The algorithm in the optimizer DAO1 makes use of the parameter INP to stabilize the line in terms of error susceptibility.
Despite the use of the parameter INP, the parameter SNR margin ΔSNR can be used to upgrade the stability of an ADSL system. In DMT, the whole transmit spectra is divided into several small frequency channels (tones or subcarriers) which then can be used independently to transport data Inter Symbol Interference ISI-free by using Trellis coded modulation.
The rate of the whole transmission can then be computed as the sum of the rates over all subchannels, depending on the receive SNR on the tones and the SNR gap Γ. Using the geometric SNR mean SNRg, the total capacity (Shannon capacity) of the channel is given by Equation 3.
The gap Γ as formalized in equation 4 thereby accounts for the rate penalty in view of the channel capacity introduced by non-ideal coding. It is made up of a constant K determined by the modulation scheme, the SNR margin and the coding gain γc. Thus a higher coding gain reduces the gap, whereas a higher SNR margin broadens the gap towards the channel capacity (the theoretical maximum rate).
For a given coder/modulator a specific minimum receive SNR is required to provide a given bit error ratio (BER). The SNR margin determines how much the actual receive SNR can degrade by Additive White Gaussian Noise AWGN-like noise on the line to still hold the Bit Error Rate BER limit. A higher SNR margin decreases the rate as suggested by Equation 3 and Equation 4 because the bit-loading on the tones has to be reduced to hold the needed receive SNR for a given transmit power. The coding gain γc has a positive impact on the gap. A higher SNR margin can be used if coding is applied.
Thus the SNR margin is a way to suppress the impact of noise on the line by introducing an SNR buffer on the receive side. However, this has to be merit by a rate penalty.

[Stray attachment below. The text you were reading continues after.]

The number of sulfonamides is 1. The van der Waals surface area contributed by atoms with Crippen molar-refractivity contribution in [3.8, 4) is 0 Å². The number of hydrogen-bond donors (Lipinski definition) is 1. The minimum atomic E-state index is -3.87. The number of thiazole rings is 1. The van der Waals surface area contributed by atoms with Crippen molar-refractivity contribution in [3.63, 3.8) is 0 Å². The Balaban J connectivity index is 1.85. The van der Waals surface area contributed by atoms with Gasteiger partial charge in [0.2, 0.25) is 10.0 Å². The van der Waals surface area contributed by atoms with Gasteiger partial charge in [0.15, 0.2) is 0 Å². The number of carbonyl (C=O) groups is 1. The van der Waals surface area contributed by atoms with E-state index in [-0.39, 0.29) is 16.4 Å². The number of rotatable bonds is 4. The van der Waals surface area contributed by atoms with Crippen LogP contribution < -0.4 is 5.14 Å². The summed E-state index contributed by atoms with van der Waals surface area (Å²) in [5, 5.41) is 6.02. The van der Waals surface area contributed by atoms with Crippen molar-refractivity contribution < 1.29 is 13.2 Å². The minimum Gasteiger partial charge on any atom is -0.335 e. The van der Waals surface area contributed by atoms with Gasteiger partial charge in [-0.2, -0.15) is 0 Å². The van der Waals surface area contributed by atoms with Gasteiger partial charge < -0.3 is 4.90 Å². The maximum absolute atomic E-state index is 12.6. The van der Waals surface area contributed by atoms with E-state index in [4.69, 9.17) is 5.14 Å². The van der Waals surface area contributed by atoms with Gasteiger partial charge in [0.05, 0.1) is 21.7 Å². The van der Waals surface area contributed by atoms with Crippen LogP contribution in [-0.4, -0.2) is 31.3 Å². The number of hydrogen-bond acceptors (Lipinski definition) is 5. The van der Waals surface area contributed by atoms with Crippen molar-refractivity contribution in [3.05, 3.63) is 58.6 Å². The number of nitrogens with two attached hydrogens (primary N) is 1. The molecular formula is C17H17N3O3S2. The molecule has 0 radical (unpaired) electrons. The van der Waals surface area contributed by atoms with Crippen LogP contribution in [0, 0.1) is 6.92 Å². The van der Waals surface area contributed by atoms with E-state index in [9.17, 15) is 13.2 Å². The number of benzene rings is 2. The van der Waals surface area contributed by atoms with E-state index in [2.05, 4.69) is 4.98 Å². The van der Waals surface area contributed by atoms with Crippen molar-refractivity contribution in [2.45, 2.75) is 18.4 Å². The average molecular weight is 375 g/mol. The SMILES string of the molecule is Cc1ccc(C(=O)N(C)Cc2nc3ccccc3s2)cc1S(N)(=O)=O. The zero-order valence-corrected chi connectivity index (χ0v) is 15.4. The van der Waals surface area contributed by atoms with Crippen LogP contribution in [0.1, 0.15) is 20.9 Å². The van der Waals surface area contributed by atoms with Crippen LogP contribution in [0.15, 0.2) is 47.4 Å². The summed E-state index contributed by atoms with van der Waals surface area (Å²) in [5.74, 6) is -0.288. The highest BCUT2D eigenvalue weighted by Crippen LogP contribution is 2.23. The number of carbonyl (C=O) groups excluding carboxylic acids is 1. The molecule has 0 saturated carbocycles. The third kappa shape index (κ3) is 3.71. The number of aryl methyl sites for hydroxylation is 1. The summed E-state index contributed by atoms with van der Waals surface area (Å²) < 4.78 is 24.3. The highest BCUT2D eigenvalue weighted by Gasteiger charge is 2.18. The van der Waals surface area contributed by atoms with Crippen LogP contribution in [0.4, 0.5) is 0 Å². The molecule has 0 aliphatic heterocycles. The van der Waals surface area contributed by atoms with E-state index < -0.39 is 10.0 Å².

The algorithm in the optimizer DAO1 uses the SNR margin to stabilize the line in terms of AWGN-like noise.
Below will be described the relations between some of the performance and configuration parameters in connection with
Changing the INP Value
As can be seen, for short lines, the penalty in rate R1 is unfortunately tremendously high for large INP values, e.g. INP=8 or 16 for the curves 6 and 7.
However, for medium and long range lines, curves with higher INP values are approaching lower INP curves and the rate penalty is getting smaller the longer a line is.
The ovals, denoted by the loop length in kilometers, are marking the limit lengths where the rate penalty of two adjacent curves is lower then 2 Mbps. Thus for loops shorter than these limits (brake points), switching up to the next higher INP value costs 2 Mbps or more and is therefore restricted.
It has been observed that increasing INP value increases the delay of the transmission. Both in the upstream and the downstream direction the delay penalty is around 8 ms, which does not restrict the use of increasing INP values.
For low range loops, increasing the INP value causes a big rate penalty. Thus for such loops, increasing INP is a rather aggressive strategy whereas for longer lines, the rate decrease is small and a higher INP value can be adjusted without big rate losses.
The above means that for short loops INP is used by the algorithm to roughly tune the line, whereas for longer loops INP can be enabled by default in case the increase in delay can be accepted.
Changing the SNR Margin
Rate Penalty per 1 dB SNR Margin
From the figures above it is obvious, that at least for short loops, the SNR margin can be used to stabilize a line without changing the rate too much.
Thus the SNR margin can be used as a fine-tuning tool in the algorithm in the optimizer DAO1.
Impact of SNR Margin and INP on Line Stability
The two parameters SNR margin ΔSNR and INP can be used to make an ADSL line more robust to external disturbance. Enabling INP causes better error correction due to stronger coding whereas a higher SNR margin allows for more noise on the line. These two components add-up to more stability in terms of disturbance.
In principle, the performance parameters FEC and CRC occur on a noisy line as depicted in
The amount of noise power in-between the start of the FEC curve and the CRC curve is connected to the coding gain γc and thus to the INP value. A higher INP value broadens the gap between the starting points of FEC and CRC curves.
Thus with the SNR margin ΔSNR, the origin of both the curves for FEC and CRC events can be shifted out in view of noise power whereas with the INP value, the occurrence of bad CRCs can be pushed towards higher noise power values. With the combination of both, required stability can be setup.
The optimizer DAO1 in
In brief the method includes two parts, a stabilizer part D13 and a performer part D12. The stabilizer part D13 stabilizes the subscriber line, e.g. the line L2 in
The above very briefly presented method will be described in detail below.